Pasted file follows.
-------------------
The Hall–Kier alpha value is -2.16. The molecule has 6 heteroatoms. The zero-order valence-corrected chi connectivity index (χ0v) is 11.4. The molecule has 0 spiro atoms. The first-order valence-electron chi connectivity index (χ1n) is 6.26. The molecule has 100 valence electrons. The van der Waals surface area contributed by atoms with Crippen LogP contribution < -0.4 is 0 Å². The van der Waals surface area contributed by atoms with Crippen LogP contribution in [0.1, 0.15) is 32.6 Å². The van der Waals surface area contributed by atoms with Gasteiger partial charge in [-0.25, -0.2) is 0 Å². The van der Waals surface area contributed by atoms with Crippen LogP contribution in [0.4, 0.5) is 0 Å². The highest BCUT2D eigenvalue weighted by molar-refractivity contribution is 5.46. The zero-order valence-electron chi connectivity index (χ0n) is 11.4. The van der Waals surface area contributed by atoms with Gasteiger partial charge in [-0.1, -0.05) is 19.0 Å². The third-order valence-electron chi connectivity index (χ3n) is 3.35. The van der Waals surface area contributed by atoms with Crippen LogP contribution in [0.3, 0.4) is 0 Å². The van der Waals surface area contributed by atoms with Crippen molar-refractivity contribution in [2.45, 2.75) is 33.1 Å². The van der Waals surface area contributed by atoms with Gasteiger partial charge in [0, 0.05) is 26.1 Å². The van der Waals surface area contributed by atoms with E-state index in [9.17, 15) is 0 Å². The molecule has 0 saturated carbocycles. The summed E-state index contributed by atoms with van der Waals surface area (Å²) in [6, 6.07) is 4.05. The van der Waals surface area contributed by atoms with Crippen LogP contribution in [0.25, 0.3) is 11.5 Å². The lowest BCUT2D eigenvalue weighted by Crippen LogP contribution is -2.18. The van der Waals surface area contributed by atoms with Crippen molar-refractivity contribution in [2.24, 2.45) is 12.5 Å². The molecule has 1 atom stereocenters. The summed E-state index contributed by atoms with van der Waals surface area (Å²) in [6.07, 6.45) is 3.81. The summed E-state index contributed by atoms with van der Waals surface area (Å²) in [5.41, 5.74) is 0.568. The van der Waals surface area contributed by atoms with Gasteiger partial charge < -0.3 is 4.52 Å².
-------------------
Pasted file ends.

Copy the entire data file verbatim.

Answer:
The Hall–Kier alpha value is -2.16. The molecule has 6 heteroatoms. The zero-order valence-corrected chi connectivity index (χ0v) is 11.4. The molecule has 0 spiro atoms. The first-order valence-electron chi connectivity index (χ1n) is 6.26. The molecule has 100 valence electrons. The van der Waals surface area contributed by atoms with Crippen LogP contribution < -0.4 is 0 Å². The van der Waals surface area contributed by atoms with Crippen LogP contribution in [0.1, 0.15) is 32.6 Å². The van der Waals surface area contributed by atoms with Gasteiger partial charge in [-0.25, -0.2) is 0 Å². The van der Waals surface area contributed by atoms with Crippen LogP contribution in [0.4, 0.5) is 0 Å². The highest BCUT2D eigenvalue weighted by molar-refractivity contribution is 5.46. The zero-order valence-electron chi connectivity index (χ0n) is 11.4. The van der Waals surface area contributed by atoms with Gasteiger partial charge in [-0.1, -0.05) is 19.0 Å². The third-order valence-electron chi connectivity index (χ3n) is 3.35. The van der Waals surface area contributed by atoms with Crippen LogP contribution in [0.3, 0.4) is 0 Å². The van der Waals surface area contributed by atoms with Crippen molar-refractivity contribution in [2.45, 2.75) is 33.1 Å². The van der Waals surface area contributed by atoms with Gasteiger partial charge in [0, 0.05) is 26.1 Å². The van der Waals surface area contributed by atoms with E-state index in [9.17, 15) is 0 Å². The molecule has 0 saturated carbocycles. The summed E-state index contributed by atoms with van der Waals surface area (Å²) in [6, 6.07) is 4.05. The van der Waals surface area contributed by atoms with Crippen LogP contribution in [0.25, 0.3) is 11.5 Å². The lowest BCUT2D eigenvalue weighted by Crippen LogP contribution is -2.18. The van der Waals surface area contributed by atoms with Crippen molar-refractivity contribution in [2.24, 2.45) is 12.5 Å². The molecule has 1 atom stereocenters. The summed E-state index contributed by atoms with van der Waals surface area (Å²) in [6.07, 6.45) is 3.81. The summed E-state index contributed by atoms with van der Waals surface area (Å²) in [5.41, 5.74) is 0.568. The van der Waals surface area contributed by atoms with Gasteiger partial charge < -0.3 is 4.52 Å².